Warehouse Management System for Small Business


Choosing a WMS system for a small business is a strategic decision that should not be taken lightly. This choice will have a direct influence on the efficiency and effectiveness of warehouse operations as well as the whole business. Having a lot of options and information might make it tough to choose the right software, especially if you’re not sure what you are looking for in a new WMS.

Before you start negotiating with Warehouse Management System vendors, you should have a clear idea of the goals you want to achieve with a WMS and the specific capabilities you’ll need to meet those goals. First and foremost, examine why your firm is in the market for a new WMS in the first place. There may be several reasons why your small business should deploy a WMS system or upgrade to a more sophisticated one.

Ask yourself these questions:

  • Is your small business growing in terms of orders and inventory, and you are finding it difficult to keep up using time-consuming manual picking methods?
  • Do you utilize a legacy system that the vendor no longer supports and that lacks the capabilities you require?
  • Are you using barcodes and scanners, or are you thinking about adding barcode scanning to reduce picking errors?
  • Do you want to reduce the amount of time it takes to finish a single order?
  • Perhaps you want more sophisticated capabilities, such as the ability to choose the same SKU from numerous locations within your warehouse or from multiple locations outside of your warehouse

Answering these questions is essential for creating a technological strategy and reducing down options.

Basic vs. Advanced WMS Requirements

The size and structure of your warehouse plays a vital role in determining the sort of WMS capabilities you require (Basic or advanced).

A complicated warehouse management system may be overkill for a small company that manages a few thousand SKUs and ships 50 to 100 orders per day. Basic warehouse management features can assist in meeting the goals of less complex warehouses.

Here are some examples of Basic WMS Features:

  •       Workflow management for pick/pack/ship
  •       Management of in-transit goods
  •       Printing shipping labels
  •       Scanning for verification
  •       Merging of pick slips      

      If your business and warehouse operations require dealing with large inventory counts and order quantities, it may be time to start researching modern warehouse management solutions.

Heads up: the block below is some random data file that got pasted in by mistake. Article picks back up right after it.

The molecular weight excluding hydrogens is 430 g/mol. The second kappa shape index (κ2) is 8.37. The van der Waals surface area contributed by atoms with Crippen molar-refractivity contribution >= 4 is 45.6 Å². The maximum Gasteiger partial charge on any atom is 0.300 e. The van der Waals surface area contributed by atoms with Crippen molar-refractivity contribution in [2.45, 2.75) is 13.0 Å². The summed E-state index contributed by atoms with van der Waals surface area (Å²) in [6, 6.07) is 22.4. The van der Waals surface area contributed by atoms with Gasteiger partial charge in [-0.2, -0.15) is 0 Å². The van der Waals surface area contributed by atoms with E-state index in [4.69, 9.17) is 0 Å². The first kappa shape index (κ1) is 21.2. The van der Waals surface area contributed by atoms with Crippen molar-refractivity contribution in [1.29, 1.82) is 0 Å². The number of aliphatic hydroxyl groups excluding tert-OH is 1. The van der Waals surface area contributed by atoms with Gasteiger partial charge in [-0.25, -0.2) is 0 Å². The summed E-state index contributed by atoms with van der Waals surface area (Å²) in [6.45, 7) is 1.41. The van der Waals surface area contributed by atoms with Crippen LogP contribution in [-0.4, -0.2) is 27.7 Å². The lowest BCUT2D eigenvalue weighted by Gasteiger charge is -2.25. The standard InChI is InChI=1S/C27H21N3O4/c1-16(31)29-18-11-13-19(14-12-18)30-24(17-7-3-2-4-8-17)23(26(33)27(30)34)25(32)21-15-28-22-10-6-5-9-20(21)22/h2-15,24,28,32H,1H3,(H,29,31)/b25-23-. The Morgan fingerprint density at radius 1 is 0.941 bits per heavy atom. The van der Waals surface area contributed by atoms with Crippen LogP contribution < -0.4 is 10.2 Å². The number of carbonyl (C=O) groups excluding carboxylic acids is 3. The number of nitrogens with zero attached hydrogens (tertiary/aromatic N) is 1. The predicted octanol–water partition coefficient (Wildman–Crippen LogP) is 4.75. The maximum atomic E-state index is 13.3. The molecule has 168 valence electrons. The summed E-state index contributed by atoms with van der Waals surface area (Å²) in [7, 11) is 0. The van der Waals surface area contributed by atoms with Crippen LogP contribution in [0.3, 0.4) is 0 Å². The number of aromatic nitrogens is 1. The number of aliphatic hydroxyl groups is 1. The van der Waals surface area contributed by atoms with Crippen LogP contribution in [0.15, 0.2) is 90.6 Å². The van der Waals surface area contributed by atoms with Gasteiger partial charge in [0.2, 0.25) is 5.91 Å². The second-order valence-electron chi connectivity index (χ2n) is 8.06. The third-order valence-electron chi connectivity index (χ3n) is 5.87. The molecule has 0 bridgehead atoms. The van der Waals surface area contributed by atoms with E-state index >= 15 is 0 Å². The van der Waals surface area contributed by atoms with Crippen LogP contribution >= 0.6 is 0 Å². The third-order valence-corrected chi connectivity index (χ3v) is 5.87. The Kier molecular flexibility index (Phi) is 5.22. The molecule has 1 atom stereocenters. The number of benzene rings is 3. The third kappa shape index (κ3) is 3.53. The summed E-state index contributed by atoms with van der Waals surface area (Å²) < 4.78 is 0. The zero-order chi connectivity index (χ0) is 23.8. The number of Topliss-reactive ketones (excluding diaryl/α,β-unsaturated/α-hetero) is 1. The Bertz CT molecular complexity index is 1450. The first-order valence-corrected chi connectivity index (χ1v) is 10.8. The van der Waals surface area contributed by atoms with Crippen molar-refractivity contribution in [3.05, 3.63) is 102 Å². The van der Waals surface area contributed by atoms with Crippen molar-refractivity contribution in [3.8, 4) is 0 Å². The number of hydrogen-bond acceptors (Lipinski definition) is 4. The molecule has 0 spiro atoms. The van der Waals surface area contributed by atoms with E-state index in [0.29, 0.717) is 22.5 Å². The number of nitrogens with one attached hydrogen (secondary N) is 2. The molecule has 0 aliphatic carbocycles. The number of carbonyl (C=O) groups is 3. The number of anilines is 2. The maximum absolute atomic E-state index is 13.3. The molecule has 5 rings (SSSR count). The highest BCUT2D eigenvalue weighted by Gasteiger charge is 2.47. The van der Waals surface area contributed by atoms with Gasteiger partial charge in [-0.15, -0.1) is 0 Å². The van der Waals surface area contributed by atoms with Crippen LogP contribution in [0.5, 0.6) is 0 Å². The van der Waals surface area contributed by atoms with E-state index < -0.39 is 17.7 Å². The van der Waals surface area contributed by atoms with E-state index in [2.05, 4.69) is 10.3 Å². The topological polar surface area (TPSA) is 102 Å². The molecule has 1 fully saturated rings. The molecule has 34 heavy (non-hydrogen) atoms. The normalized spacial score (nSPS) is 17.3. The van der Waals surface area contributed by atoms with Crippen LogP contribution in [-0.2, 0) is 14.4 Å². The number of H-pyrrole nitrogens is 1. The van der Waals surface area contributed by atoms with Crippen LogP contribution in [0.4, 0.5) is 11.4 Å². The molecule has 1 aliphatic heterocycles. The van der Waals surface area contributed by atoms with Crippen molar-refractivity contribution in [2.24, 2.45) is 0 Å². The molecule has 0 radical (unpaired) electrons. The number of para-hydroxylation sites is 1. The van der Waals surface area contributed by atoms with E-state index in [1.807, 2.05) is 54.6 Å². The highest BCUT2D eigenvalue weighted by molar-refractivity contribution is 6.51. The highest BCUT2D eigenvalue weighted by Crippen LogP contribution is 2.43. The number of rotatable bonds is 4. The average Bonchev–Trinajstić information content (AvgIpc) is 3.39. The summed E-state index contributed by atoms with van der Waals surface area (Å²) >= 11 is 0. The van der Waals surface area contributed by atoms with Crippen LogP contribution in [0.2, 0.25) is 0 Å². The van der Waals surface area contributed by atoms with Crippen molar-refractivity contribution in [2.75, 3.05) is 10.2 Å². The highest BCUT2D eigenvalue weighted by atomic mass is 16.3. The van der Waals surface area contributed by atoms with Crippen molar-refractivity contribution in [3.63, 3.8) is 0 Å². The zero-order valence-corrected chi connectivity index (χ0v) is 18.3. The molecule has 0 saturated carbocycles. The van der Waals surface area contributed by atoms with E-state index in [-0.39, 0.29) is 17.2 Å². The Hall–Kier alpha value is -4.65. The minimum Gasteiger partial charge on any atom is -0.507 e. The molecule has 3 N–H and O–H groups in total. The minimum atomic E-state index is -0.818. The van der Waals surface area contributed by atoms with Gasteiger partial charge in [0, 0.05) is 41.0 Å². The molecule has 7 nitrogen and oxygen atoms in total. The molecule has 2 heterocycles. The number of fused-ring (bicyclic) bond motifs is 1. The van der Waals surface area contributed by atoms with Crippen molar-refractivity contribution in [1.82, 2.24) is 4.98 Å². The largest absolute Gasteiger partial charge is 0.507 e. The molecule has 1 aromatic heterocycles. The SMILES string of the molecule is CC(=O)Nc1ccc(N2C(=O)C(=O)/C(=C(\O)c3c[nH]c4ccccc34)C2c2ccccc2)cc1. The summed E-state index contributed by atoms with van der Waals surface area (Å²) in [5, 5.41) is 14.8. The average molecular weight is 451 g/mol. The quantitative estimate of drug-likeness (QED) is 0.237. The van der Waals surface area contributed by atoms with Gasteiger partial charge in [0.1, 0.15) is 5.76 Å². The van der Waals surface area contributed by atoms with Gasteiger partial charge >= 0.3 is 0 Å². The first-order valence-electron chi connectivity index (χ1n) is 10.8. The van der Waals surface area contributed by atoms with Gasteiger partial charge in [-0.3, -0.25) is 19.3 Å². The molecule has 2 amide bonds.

For example, a particular SKU may be stored at different warehouse locations due to product ownership or for specific supply chain planning purpose. You must be able to choose the correct and accurate SKU from several locations.

As the inventory count and order quantity grows in the warehouse, barcode scanning and handed picking become necessary to handle the receiving, picking, packaging, and shipping processes. In such scenarios, advanced warehouse management features can assist in meeting the goals of complex warehouse operations. 

Advanced WMS Features include the following :

  •       Storage location availability – the system will provide suitable and available bin and shelf location when receiving products.
  •       Integration with barcode scanning devices is possible on PCs, iOS, Android, and Microsoft tablets. Tablets can be mounted to carts, forklifts, and other objects to be used when choosing merchandise.
  •       Establish stocking and non-stocking locations – The ability to establish stocking and non-stocking sections within the warehouse.
  •       Prioritizing stocking sites entails the ability to rank and prioritize stocking areas for more effective selection. The algorithm will build a selection list for the most efficient pick route based on these criteria and ratings.
  •       Product movement tracking in the warehouse – the system tracks all product movements in the warehouse. When you choose a product off a shelf and add it to your cart, the system depletes the shelf units and adds the product to your cart.
  •       Cross docking is the ability to acquire and carry objects without having to put them away, as well as view where you have available shelf space.

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